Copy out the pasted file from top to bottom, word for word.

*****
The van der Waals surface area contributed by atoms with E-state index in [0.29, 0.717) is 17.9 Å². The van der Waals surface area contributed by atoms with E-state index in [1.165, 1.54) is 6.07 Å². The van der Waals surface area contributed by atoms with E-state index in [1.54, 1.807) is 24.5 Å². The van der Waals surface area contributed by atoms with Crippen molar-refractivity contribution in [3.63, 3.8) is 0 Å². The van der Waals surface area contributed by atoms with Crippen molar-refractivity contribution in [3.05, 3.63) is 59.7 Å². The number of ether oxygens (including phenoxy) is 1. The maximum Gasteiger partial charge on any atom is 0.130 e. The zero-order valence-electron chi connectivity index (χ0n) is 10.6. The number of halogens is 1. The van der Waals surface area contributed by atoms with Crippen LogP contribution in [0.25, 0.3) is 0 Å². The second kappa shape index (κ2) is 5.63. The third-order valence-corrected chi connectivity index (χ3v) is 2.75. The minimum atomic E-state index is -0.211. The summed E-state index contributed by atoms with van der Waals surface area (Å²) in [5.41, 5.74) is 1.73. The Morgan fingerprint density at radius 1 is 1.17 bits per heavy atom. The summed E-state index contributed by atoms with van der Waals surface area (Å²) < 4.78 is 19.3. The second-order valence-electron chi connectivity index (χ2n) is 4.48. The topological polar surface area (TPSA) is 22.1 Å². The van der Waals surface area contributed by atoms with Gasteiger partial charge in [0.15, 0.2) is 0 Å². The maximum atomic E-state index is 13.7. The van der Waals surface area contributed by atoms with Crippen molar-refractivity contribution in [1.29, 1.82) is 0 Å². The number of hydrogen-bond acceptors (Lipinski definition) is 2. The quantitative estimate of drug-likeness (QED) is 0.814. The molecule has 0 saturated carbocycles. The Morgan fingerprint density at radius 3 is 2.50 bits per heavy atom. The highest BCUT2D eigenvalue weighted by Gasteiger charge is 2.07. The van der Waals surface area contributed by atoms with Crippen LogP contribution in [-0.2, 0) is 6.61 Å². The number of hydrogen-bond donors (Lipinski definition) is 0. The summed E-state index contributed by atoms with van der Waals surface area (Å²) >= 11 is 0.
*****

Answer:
The van der Waals surface area contributed by atoms with E-state index in [0.29, 0.717) is 17.9 Å². The van der Waals surface area contributed by atoms with E-state index in [1.165, 1.54) is 6.07 Å². The van der Waals surface area contributed by atoms with E-state index in [1.54, 1.807) is 24.5 Å². The van der Waals surface area contributed by atoms with Crippen molar-refractivity contribution in [3.63, 3.8) is 0 Å². The van der Waals surface area contributed by atoms with Crippen molar-refractivity contribution in [3.05, 3.63) is 59.7 Å². The number of ether oxygens (including phenoxy) is 1. The maximum Gasteiger partial charge on any atom is 0.130 e. The zero-order valence-electron chi connectivity index (χ0n) is 10.6. The number of halogens is 1. The van der Waals surface area contributed by atoms with Crippen LogP contribution in [0.25, 0.3) is 0 Å². The second kappa shape index (κ2) is 5.63. The third-order valence-corrected chi connectivity index (χ3v) is 2.75. The minimum atomic E-state index is -0.211. The summed E-state index contributed by atoms with van der Waals surface area (Å²) in [5.41, 5.74) is 1.73. The Morgan fingerprint density at radius 1 is 1.17 bits per heavy atom. The summed E-state index contributed by atoms with van der Waals surface area (Å²) < 4.78 is 19.3. The second-order valence-electron chi connectivity index (χ2n) is 4.48. The topological polar surface area (TPSA) is 22.1 Å². The van der Waals surface area contributed by atoms with Gasteiger partial charge in [0.15, 0.2) is 0 Å². The maximum atomic E-state index is 13.7. The van der Waals surface area contributed by atoms with Crippen molar-refractivity contribution in [1.29, 1.82) is 0 Å². The number of hydrogen-bond acceptors (Lipinski definition) is 2. The quantitative estimate of drug-likeness (QED) is 0.814. The molecule has 0 saturated carbocycles. The Morgan fingerprint density at radius 3 is 2.50 bits per heavy atom. The highest BCUT2D eigenvalue weighted by Gasteiger charge is 2.07. The van der Waals surface area contributed by atoms with Crippen LogP contribution in [-0.2, 0) is 6.61 Å². The number of hydrogen-bond donors (Lipinski definition) is 0. The summed E-state index contributed by atoms with van der Waals surface area (Å²) >= 11 is 0.